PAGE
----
Asked to explain how further review of documents related to a dead contract might impact an entirely separate procurement process, Smith said that JEDI was “infused with politics” on all sides from the very beginning by industry, Congress and the White House.

Another review focused on Amazon’s role, particularly after previous investigations and after DoD awarded JEDI to Microsoft before canceling it entirely, would only serve to reopen old wounds and feed further political grandstanding around the department’s cloud needs.  

“We turn these documents over and everybody does their little examination of every email and … how it slows it down is that with politics you just throw gasoline on the fire again,” Smith said.

Rep. Matt Gaetz, R-Fla., then thanked Smith for his “pro-Amazon” position, prompting Smith, whose state is home to both Amazon and Microsoft headquarters, to respond that those are exactly the kind of politically charged comments he was seeking to discourage by opposing the amendment.

The security impact of further delays

While it’s not clear whether or how further review of JEDI might delay or impede its replacement, the Pentagon has made it clear in the past that moving to an enterprise cloud environment went hand-in-hand with a number of initiatives to modernize cybersecurity operations.

The Pentagon’s 2019 cloud strategy, which at the time still envisioned a single vendor enterprise cloud procurement like JEDI, was crafted to align with the military’s broader cybersecurity strategy. Specifically, it referenced the need to leverage the elasticity of a commercial cloud architecture to increase the efficacy of cyber operations and shift away from on-premise, network boundary security practices that are out of step with today’s cloud-conscious best practices around digital security.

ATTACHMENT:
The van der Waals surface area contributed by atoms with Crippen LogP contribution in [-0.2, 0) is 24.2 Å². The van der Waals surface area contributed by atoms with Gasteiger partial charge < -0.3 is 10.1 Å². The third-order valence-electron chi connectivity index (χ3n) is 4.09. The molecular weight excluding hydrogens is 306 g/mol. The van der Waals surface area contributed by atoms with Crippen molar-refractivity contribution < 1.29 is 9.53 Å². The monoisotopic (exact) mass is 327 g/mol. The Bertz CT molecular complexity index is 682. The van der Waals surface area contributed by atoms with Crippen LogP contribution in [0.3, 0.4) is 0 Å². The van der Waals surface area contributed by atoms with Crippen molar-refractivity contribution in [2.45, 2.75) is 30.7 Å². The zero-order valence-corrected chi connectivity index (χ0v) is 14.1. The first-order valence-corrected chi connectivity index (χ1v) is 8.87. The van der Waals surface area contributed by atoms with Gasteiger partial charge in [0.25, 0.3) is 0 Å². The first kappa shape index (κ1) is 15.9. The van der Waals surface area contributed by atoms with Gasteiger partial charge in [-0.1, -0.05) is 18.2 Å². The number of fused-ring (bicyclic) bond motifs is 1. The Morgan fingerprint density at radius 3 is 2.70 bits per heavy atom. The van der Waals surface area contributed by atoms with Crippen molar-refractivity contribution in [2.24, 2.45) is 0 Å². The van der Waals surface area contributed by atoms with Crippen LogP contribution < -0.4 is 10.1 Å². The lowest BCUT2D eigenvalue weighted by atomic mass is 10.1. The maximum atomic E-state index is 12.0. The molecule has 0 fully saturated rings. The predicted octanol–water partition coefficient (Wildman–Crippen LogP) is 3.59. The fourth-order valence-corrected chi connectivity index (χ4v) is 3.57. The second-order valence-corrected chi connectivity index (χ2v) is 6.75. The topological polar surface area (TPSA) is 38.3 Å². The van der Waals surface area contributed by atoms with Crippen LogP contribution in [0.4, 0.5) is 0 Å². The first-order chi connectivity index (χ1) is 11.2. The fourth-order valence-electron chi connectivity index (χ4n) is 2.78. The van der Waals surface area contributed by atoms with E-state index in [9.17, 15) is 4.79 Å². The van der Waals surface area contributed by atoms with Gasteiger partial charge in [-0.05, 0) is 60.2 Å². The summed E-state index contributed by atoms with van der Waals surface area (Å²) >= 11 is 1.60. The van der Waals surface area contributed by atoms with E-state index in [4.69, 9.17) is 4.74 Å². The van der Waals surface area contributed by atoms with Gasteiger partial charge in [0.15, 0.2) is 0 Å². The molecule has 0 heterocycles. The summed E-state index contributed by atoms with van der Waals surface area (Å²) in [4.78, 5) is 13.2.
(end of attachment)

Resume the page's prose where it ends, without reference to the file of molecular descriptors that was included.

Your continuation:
“DoD must embrace modern security mechanisms built into modern commercial cloud providers' platforms to ensure the security of these large amounts of data and to safeguard the information,” the strategy noted. “This requires shifting the focus of security from the perimeter edge of the network to actively controlling use of the data itself.”

Greg Touhill, a retired brigadier general who spent decades protecting the .mil domain and former U.S. chief information security officer under the Obama administration, told SC Media that while JEDI and its successor are important components of DoD’s future plans, the department is already operating in a hybrid cloud environment.

Whether its JEDI or its replacement, Amazon or Microsoft (or a completely different vendor), much of the work developing security processes that will govern that new environment will be mostly the same. That means there is plenty the Pentagon can do to prepare on the defensive side while it waits for the new contract process to play out.

“From a security standpoint, it’s important that your cloud security rule sets, policies, procedures and technologies are largely congruent, regardless of which architectural construct you have,” said Touhill, now director of the Software Engineering Institute’s CERT at Carnegie Mellon University. “Some of those policies will be regarding things like access, identity and ultimately concepts like zero trust so that you only see the information you’re authorized to see and nothing else.”

Derek B. Johnson

Derek is a senior editor and reporter at SC Media, where he has spent the past three years providing award-winning coverage of cybersecurity news across the public and private sectors. Prior to that, he was a senior reporter covering cybersecurity policy at Federal Computer Week. Derek has a bachelor’s degree in print journalism from Hofstra University in New York and a master’s degree in public policy from George Mason University in Virginia.